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Service Entrance cable install

Discussion in 'Residential Building Codes' started by Pcinspector1, Jul 3, 2019.

  1. Pcinspector1

    Pcinspector1 Platinum Member

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    New home with a 200-amp main breaker panel with the service entrance cable coming into the side of the box at the basement wall corner. The sparky nailed two 2x4's behind the panel and nailed them to the existing framed wall which extends the panel out from the interior edge of the framed basement wall. Then he ran the SE from the side of the panel two feet and out the corner wall to the meter.

    So the SE is actually not in a wall, not in conduit and is approximately 5-ft above FF. You can hang your coat on it with a hanger. Looks like (insert crap emoji here if we had one)! Stud wall cavity apparently did not provide enough space, is what it looks to me.

    SE Cable not protected, I asked for it to be in conduit or framed wall?
     
  2. cda

    cda Sawhorse

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    Not into volts but sounds like a shocking hazard waiting to happen.

    Utility company set the meter yet???

    Is this under their ahj also?
     
  3. Pcinspector1

    Pcinspector1 Platinum Member

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    Meter not set, I'm holding that up a bit, I think it's a hazard, you usually see the SE up high ran along the foundation sill and then down to the panel. We have a 10-ft rule which would require a disconnect but like I posted it's going right out the side of the main house panel into the meter can omitting any reason for a disco.

    For clarification, this area the main house panels are set inside the home.
     
  4. jar546

    jar546 *****istrator

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    Would love to see pics.
     
  5. ADAguy

    ADAguy Sawhorse

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    "Ouch" !!!
     
  6. steveray

    steveray Sawhorse

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    Do you ever see it protected on the outside of the house? You could hang a bird feeder on it.....I would not allow the 10' "rule" but to each their own...
     
  7. jar546

    jar546 *****istrator

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    That would never have been allowed when I was in PA where we had basements and would certainly never fly on the first floor here in FL. A 10' rule is in my opinion a bad move since we are talking about relying on the POCO AIC ratings for any damage to those conductors to cause a trip. NO way.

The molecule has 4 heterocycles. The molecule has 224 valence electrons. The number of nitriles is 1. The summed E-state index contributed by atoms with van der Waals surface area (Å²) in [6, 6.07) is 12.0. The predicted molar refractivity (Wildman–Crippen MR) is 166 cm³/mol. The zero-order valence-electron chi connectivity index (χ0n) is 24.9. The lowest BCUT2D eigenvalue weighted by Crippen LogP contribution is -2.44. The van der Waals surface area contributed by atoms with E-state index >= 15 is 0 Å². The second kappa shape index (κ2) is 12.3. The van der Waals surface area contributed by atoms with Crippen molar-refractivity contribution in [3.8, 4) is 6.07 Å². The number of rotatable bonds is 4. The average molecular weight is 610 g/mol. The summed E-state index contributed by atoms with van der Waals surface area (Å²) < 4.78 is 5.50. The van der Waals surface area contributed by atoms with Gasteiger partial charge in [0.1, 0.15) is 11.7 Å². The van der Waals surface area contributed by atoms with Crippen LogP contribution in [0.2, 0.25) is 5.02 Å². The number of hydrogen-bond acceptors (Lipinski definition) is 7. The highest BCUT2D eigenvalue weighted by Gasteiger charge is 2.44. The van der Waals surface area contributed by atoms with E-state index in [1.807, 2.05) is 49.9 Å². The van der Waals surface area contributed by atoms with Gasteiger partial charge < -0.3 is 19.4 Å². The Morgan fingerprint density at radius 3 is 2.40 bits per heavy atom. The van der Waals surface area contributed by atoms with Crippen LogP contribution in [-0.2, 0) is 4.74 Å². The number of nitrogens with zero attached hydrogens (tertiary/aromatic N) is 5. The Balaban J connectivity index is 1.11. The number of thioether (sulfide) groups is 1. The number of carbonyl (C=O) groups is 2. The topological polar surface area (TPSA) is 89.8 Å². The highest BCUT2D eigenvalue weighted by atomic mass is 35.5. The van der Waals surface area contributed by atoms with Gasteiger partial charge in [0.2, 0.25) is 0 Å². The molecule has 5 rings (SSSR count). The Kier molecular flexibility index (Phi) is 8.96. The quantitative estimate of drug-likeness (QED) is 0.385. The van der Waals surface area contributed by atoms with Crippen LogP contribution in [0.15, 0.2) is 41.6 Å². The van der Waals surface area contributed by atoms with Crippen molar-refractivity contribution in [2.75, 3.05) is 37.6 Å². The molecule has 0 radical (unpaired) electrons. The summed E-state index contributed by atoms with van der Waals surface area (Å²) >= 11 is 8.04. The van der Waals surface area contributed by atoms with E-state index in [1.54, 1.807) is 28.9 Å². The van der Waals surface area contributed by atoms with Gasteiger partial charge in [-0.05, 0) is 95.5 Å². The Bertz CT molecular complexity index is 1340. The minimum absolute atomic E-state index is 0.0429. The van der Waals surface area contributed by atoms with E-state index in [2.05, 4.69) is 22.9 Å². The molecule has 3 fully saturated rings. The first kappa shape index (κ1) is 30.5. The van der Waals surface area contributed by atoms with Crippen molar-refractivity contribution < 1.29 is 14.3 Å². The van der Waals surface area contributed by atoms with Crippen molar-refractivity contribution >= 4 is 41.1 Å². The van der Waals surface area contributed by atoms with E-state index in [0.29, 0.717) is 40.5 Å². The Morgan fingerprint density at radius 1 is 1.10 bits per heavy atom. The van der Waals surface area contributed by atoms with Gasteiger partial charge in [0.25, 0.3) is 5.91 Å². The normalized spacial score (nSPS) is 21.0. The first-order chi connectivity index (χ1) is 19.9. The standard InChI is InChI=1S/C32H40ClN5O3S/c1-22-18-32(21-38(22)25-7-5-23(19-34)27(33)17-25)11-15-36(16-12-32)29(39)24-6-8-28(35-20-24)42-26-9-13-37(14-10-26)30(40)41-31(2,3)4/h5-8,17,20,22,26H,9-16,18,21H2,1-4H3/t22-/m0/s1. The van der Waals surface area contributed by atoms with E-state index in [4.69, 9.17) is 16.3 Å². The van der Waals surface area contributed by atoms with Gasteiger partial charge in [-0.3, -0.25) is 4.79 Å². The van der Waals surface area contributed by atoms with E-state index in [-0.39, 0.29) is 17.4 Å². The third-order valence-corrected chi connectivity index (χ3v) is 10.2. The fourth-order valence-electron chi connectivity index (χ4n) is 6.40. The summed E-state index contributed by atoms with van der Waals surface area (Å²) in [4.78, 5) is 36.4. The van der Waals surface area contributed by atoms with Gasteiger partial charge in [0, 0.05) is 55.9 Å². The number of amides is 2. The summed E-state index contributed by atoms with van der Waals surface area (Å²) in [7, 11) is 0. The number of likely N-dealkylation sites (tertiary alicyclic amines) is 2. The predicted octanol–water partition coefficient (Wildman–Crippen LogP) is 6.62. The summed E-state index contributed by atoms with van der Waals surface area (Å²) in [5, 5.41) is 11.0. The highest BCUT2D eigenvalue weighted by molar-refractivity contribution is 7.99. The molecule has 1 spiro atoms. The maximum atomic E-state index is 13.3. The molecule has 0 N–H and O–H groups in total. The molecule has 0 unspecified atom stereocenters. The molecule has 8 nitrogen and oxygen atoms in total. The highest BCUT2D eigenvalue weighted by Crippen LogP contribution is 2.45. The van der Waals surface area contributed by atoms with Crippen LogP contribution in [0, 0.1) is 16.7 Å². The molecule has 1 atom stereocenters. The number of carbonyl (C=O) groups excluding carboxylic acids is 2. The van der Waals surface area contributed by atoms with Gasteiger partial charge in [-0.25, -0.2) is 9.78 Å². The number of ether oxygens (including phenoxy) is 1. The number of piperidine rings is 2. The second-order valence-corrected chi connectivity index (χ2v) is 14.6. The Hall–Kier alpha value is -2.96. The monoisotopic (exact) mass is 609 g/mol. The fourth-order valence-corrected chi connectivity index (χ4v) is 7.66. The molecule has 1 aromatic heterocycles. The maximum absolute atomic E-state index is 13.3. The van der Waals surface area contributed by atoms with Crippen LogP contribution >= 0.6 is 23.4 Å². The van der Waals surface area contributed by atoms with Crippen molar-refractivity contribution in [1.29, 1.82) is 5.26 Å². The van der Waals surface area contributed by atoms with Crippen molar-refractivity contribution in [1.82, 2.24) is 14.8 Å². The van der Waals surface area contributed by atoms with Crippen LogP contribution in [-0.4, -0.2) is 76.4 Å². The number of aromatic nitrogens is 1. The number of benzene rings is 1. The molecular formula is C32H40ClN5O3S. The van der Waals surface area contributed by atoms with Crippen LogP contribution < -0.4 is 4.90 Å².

Once I allowed approximately 10' from the entry to the basement to the service disconnect in a basement due to extenuating circumstances with plumbing and HVAC in the way but we required they have it in schedule 80 PVC or rigid conduit.
     
  8. Pcinspector1

    Pcinspector1 Platinum Member

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    They box framed around the SE so now its actually inside a wall cavity and no longer exposed to the open basement. Will be covered with drywall.
     
  9. steveray

    steveray Sawhorse

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    Which is exactly why I shy away from the 10' rule....Once it is in, it is in.....Nothing in the NEC that you can not bury SE cable in a wall. If you want to approve an alternative, Jeff had a good approach, that I have used in the past as well...
     
  10. Pcinspector1

    Pcinspector1 Platinum Member

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    NEC handbook, Service equipment- Disconnecting Means, section 230.70 General (a).

    The AHJ has the authority to make a decision on how far the SE conductors are allowed to travel to the service disconnecting means. The length should be kept to a minimum inside buildings.

    The three muni's I've worked for were all consistent with a 10-ft rule.

    POCO service to the meter can > 10-foot maximum length above top wall level or protected in conduit > to the main house distribution panel.

    If over 10-foot, a disconnect is needed after the meter-can and before the main house panel, Usually right next to the meter can

    When I saw the SE conductors in the basement, they were below the top plates and exposed outside of the framed wall and felt it was not an approve install. I know that in some parts of the county the main house panel is outside and this information does not apply.
     
  11. steveray

    steveray Sawhorse

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    There is no reason to run it that far IN the building......Run it outside...Once it is IN you CAN NOT prohibit them from covering it and that is where the real hazard is as you have concealed unfused power...
     
    rgrace likes this.
  12. north star

    north star Sawhorse

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    @ ~ @
    Did they also install something to protect that SE cable from being penetrated in the future ?

    @ ~ @
     
    jar546 likes this.
  13. ICE

    ICE Sawhorse

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    Ridgid comes to mind.
     
    jar546 likes this.
  14. jar546

    jar546 *****istrator

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    In exposed conduit would have been a better solution. You now have it in a concealed space behind framing and drywall. I would not have allowed that. That is unreasonable but the code puts that decision in the hand of the electrical inspector since there is no hard and fast number assigned as a limit to which you can run it.
     

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